We can also look at cluster 3 (green plus) and cluster 2 (blue square), which appear to have a lot of overlap. By looking at the table, though, we can see they’re similar in every column except the timeframe in which their orders took place. We can see that cluster 2 made its last order over two months ago, and bought every 60 days on average, but cluster 3 buys more frequently and is more likely to turn into a high-value customer, if they don’t churn.
As you can see, the more clusters we use, the more differentiators appear between them. You can find even more interesting similarities and differences between clusters here by examining the graph and table further.
Though we’ve taken a behind-the-scenes look into machine learning here, it’s also important to note just how much a solid machine learning strategy can impact your business strategy and bottom line. This one example of clustering, paired with your own knowledge of your business, can be used to determine:
- Which customers might churn, and how you can prevent them from doing so
- Segments of customers that might purchase more with a simple nudge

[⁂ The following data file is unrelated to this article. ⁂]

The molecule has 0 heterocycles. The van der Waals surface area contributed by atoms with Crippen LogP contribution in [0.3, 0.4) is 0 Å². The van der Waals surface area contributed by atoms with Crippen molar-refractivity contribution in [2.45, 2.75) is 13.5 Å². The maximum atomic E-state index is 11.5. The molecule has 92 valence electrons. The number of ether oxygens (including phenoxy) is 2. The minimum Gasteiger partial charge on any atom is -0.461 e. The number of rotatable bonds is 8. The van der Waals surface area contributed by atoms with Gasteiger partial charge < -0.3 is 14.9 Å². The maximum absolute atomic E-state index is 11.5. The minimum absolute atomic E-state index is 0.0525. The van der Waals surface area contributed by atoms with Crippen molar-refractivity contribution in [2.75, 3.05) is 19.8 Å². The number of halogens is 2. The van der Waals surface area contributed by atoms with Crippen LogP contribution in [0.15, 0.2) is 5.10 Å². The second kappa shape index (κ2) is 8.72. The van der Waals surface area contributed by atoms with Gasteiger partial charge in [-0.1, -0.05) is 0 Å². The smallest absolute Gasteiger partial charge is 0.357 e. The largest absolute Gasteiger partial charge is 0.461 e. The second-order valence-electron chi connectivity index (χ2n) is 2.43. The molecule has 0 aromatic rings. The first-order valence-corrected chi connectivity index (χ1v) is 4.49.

- Customer groups your marketing team can use to more effectively place ads and launch campaigns
- Types of customers that are missing from your business and whether or not there is potential for new segments of customers
No matter your industry, customer insights are critical to your business. Utilizing machine learning to uncover greater insights about your customer base can lead to increased revenues, decreased costs, increased efficiency, and much more.
Zirous’ data engineering and machine learning experts (not to mention our joint venture Zirobi) can help you prepare your data for machine learning, perform the analyses needed to uncover unknown insights and answer specific questions, and operationalize the results into your daily activities seamlessly within any business department.